|2792710||Inspection glass for liquid level indicators||May, 1957||Lohr||73/330|
|2533490||Fuel gauge for tractors||December, 1950||McGrath et al.||73/325|
|1110974||N/A||September, 1914||Buskirk et al.||73/326|
a single elongated vertical sheet metal structural frame of single thickness throughout its expanse, the frame having an upper end and a lower end, the sheet metal frame being bent into a generally square cross-sectional channel configuration and being open on one side and closed on three sides, the open side providing spaced-apart vertical edges, each edge being bent into a U-shaped cross-sectional shape, the open ends thereof facing each other;
a first connection housing secured to said upper end of said frame and a second connection housing secured to said lower end of said frame, each housing having an opening therethrough, each opening having a portion which is internally threaded, the housings being secured to said frame with said openings in axial alignment and with the threaded portions extending opposite each other;
a transparent tubular member received in said frame and said housing openings;
two packing members, each having an opening therethrough and each having an external threaded portion at one end and an external cylindrical surface at the other end, each of said threaded portions being receivable in a respective one of said connection housing threaded openings, and when so positioned, snuggly receiving an end portion of said transparent member;
packing means within each of said connection housings surrounding the end portion of said transparent member and engaged by said packing member for sealably closing said transparent member and said packing members; and
an elongate sheet of protective material slideably received in said U-shaped portions of said frame vertical edges, said tubular member being visible through said sheet of protective material whereby said transparent tubular member is protectively surrounded on all sides and the shielded tubular gauge may directly replace a standard tubular sight glass having an outside diameter substantially the same as the outside diameter of said packing members external cylindrical surfaces.
It has long been a practice to use an elongated tubular member, usually made of glass, connected with fittings at each end, to disclose the height of liquid in a vessel. This type of fluid level indication is successful because it is substantially foolproof, is inexpensive, and does not depend on any mechanical or electrical mechanism to indicate fluid level.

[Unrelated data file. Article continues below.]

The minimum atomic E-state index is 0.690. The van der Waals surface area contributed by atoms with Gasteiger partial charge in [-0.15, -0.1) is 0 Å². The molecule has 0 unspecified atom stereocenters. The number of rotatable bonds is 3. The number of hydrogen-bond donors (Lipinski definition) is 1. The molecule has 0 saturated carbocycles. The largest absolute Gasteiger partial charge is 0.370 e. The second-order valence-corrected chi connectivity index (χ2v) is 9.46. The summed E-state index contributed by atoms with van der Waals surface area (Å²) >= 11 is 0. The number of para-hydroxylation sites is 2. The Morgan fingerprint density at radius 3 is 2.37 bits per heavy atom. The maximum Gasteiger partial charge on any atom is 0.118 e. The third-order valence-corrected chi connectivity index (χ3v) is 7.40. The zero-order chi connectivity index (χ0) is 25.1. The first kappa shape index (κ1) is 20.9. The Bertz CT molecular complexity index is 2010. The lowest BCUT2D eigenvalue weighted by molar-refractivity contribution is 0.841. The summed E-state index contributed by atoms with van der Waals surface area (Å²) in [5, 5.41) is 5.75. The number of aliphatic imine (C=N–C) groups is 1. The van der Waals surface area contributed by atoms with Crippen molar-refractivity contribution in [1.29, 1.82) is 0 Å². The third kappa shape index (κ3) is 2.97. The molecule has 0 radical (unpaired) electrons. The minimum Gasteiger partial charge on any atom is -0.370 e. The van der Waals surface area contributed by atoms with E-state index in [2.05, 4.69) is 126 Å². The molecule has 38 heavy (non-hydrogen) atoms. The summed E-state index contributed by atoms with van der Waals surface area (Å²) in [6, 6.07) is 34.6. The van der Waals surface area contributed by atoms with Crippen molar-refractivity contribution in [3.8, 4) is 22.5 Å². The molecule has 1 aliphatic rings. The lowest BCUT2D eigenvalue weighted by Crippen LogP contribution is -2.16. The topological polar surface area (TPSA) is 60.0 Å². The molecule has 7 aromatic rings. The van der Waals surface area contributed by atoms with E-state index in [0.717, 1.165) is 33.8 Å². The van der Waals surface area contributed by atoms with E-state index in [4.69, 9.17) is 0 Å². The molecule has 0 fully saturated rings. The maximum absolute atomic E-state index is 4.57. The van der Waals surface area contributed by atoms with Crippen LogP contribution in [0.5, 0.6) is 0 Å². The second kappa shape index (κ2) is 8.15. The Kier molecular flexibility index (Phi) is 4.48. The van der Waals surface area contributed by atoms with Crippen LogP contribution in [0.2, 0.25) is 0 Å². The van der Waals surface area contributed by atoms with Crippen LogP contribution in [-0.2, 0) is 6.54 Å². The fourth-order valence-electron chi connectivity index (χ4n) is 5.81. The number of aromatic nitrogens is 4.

A problem with glass tube sight gauges is the danger of breakage. Since any elongated tube of transparent material is easily broken by inadvertent engagement by tools, broom handles, wind blown objects, etc., a constant danger exists that a breakage can result in a large spillage of the liquid content of the vessel and this becomes a particularly serious problem if the contents are hazardous, such as combustible materials.
The present invention is directed towards a means of providing a site glass gauge of greatly improved safety, while nevertheless providing one which is economical and easy to install and replace as necessary.
Others have provided protective sight glass gauges and for background material reference may be had to the following U.S. Pat. Nos. 1,225,604; 1,289,709; 1,193,368; 1,354,296; 1,434,645; 1,892,418; 2,149,100 and 2,629,262.
The present invention employs an elongated metal frame having a generally U-shaped cross-sectional configuration. A connection housing is secured to each end of the frame. Each connecting housing has an opening therethrough with the outer portion of the opening being internally threaded. The connection housings are secured to the frame with the openings in axial alignment and with the threaded portions extending opposite each other.
A transparent tubular member, such as of glass, is received in the frame and in the openings in each of the housings so that the tubular member is supported within the frame and between the housings.
A packing nut is provided for each connection housing. Each of the packing nuts has an externally threaded portion at one end which is threadably received in the packing housing, and the other end is cylindrical shaped and may be of the same diameter as the transparent tubular member or, is of a diameter typically employed for such tubular members.
A packing means, such as an O-ring, is received around the tubular member within each of the connection housings and is engaged by the packing nut so as to compressibly seal the tubular member in leak-proof connection with the packing nuts.
A protective member is secured to the frame. The protective member is preferably in the form of an elongated plate of transparent material or of expanded metal. If of transparent material it may preferably be of polycarbonate or other similar material to resist breakage.
The shielded tubular gauge can be inserted into fittings attached to a vessel in the same way that a bare glass sight tube is inserted since the tubular end portions of the packing nuts fit in such fittings in the same manner as the end portions of sight glasses.
The invention will be better understood with reference to the following description and claims, taken in conjunction with the attached drawings.
FIG. 1 is an elevational view of a shielded tubular gauge of this invention shown in position between fittings which may be attached such as to a vessel, the fittings being shown in dotted outline.
FIG. 2 is a side view of the shielded tubular gauge of FIG. 1.
FIG. 3 is a cross-sectional view taken along the line 3--3 of FIG. 1
FIG. 4 is a fragmentary cross-sectional view taken along the line 4--4 of FIG. 2.